"Fuck tolerance. I want justice. Fuck equality. I want freedom."
— me, eshusplayground (via eshusplayground)
"I am not free while any woman is unfree, even when her shackles are very different from my own."
— Audre Lorde (via newwavefeminism)
(Source: goforthandagitate, via aliveforalittlewhile)
"And it seems to me that the strength that should come from Black feminism means that I can, without fear, love and respect all men who are willing and able, without fear, to love and respect me. In short, if acquiring my self-determination is part of a worldwide, inevitable and righteous movement, then I should be willing and able to embrace more and more of the whole world without fear and also without self-sacrifice. This means that as a Black feminist I cannot be expected to respect what somebody else calls self-love if that concept of self-love requires my self-destruction to any degree. This holds true whether that somebody else is male, female, Black or white. My Black feminism means that you cannot expect me to respect what somebody else identifies as the Good of the People if that so-called Good (often translated as ‘manhood’ or ‘family’ or ‘nationalism’) requires the deferral or diminution of my self-fulfillment. We, Blacks and women, are the people. And, as Black women, we are most of the people, any people. Therefore, nothing that is good for the people is actually good unless it is good for me and my people, as I, as we, determine our own lives."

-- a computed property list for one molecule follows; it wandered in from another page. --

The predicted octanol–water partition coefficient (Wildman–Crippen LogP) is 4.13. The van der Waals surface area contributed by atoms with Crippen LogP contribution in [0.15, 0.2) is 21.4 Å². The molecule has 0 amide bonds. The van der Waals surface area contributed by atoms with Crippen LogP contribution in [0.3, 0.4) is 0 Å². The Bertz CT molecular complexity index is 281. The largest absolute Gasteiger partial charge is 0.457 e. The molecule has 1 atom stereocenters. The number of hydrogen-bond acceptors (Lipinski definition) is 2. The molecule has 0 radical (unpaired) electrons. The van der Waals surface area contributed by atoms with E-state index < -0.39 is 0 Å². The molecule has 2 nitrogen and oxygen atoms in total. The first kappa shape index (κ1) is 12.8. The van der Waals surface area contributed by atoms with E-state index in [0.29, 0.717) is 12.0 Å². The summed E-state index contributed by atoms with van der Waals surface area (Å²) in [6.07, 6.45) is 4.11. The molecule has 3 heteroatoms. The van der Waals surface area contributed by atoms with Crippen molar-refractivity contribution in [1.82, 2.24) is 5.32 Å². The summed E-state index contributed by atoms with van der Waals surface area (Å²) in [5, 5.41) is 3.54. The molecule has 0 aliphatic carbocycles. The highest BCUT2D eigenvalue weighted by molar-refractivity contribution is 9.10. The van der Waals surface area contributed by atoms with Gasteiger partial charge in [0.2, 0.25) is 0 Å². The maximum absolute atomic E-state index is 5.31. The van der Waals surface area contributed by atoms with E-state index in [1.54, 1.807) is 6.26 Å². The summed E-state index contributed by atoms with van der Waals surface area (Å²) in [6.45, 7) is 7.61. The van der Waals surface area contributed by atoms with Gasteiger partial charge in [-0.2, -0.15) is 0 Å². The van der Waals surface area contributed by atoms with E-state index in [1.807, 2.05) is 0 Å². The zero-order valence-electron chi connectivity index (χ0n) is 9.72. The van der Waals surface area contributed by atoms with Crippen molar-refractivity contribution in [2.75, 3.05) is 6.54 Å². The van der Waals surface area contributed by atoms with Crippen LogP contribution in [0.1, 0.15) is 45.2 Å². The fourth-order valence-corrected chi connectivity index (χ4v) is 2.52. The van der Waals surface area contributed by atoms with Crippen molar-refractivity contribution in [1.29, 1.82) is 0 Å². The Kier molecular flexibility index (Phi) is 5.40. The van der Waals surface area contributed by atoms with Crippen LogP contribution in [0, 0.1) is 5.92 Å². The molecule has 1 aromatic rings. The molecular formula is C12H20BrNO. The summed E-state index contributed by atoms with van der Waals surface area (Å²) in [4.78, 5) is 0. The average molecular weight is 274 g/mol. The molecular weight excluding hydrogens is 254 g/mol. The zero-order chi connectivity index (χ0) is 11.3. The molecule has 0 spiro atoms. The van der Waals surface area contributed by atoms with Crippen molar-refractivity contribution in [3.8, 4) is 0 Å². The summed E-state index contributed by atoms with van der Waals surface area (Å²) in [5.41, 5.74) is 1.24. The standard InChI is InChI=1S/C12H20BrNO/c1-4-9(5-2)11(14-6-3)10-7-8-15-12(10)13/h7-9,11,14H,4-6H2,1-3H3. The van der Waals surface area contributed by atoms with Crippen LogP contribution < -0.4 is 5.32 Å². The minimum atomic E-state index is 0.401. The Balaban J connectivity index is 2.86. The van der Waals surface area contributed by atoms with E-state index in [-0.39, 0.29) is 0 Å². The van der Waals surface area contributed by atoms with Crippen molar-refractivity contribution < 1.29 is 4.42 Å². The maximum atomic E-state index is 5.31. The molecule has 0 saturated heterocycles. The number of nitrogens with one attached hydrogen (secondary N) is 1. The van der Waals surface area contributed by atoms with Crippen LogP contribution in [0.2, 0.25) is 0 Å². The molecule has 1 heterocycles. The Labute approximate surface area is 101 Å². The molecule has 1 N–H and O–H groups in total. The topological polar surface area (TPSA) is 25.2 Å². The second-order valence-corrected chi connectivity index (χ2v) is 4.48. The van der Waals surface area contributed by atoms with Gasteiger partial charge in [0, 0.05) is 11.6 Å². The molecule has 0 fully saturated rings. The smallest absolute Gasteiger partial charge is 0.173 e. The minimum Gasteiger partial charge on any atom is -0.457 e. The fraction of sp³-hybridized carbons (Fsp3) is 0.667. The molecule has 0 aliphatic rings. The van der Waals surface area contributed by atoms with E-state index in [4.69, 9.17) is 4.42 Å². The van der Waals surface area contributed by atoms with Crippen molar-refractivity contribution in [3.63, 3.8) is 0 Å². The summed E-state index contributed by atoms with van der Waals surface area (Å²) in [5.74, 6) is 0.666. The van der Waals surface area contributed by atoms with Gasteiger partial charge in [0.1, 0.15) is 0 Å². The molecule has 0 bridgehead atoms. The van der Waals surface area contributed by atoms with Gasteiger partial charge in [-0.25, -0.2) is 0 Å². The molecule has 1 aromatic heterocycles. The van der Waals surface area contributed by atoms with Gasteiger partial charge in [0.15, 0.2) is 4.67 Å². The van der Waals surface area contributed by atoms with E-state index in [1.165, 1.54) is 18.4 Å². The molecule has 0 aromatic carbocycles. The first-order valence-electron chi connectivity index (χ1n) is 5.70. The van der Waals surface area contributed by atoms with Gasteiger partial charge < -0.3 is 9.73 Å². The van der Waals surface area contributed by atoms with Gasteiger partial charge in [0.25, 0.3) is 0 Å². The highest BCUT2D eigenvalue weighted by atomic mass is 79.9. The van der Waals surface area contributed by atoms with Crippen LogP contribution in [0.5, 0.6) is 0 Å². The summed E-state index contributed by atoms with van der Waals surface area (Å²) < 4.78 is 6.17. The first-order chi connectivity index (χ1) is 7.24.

— June Jordan, “Where Is The Love?” (1978), re-printed in Making Face, Making Soul Haciendo Caras: Creative and Critical Perspectives by Feminist of Color, Ed. Gloria Anzaldua. (via agradschoolbreakup)